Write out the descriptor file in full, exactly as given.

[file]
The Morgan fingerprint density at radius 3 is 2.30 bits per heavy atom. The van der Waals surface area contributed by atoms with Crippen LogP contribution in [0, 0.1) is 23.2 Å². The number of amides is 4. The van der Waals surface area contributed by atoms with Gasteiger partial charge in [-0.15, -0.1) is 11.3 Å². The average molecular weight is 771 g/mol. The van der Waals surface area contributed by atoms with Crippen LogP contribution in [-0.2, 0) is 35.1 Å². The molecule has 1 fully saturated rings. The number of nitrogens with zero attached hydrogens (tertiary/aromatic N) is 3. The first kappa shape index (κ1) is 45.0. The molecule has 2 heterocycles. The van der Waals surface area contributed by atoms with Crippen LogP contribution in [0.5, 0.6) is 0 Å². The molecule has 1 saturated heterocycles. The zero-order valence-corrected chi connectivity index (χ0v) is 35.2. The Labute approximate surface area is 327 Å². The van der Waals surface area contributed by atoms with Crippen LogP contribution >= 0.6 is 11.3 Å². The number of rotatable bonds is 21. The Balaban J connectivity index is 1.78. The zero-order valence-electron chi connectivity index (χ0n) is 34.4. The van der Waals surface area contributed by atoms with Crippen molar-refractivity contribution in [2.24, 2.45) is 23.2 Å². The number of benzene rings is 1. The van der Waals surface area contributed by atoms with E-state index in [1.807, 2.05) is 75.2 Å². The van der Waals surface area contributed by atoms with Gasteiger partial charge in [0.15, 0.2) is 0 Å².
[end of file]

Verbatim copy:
The Morgan fingerprint density at radius 3 is 2.30 bits per heavy atom. The van der Waals surface area contributed by atoms with Crippen LogP contribution in [0, 0.1) is 23.2 Å². The number of amides is 4. The van der Waals surface area contributed by atoms with Gasteiger partial charge in [-0.15, -0.1) is 11.3 Å². The average molecular weight is 771 g/mol. The van der Waals surface area contributed by atoms with Crippen LogP contribution in [-0.2, 0) is 35.1 Å². The molecule has 1 fully saturated rings. The number of nitrogens with zero attached hydrogens (tertiary/aromatic N) is 3. The first kappa shape index (κ1) is 45.0. The molecule has 2 heterocycles. The van der Waals surface area contributed by atoms with Crippen LogP contribution in [0.5, 0.6) is 0 Å². The molecule has 1 saturated heterocycles. The zero-order valence-corrected chi connectivity index (χ0v) is 35.2. The Labute approximate surface area is 327 Å². The van der Waals surface area contributed by atoms with Crippen LogP contribution >= 0.6 is 11.3 Å². The number of rotatable bonds is 21. The Balaban J connectivity index is 1.78. The zero-order valence-electron chi connectivity index (χ0n) is 34.4. The van der Waals surface area contributed by atoms with Crippen molar-refractivity contribution in [2.24, 2.45) is 23.2 Å². The number of benzene rings is 1. The van der Waals surface area contributed by atoms with E-state index in [1.807, 2.05) is 75.2 Å². The van der Waals surface area contributed by atoms with Gasteiger partial charge in [0.15, 0.2) is 0 Å².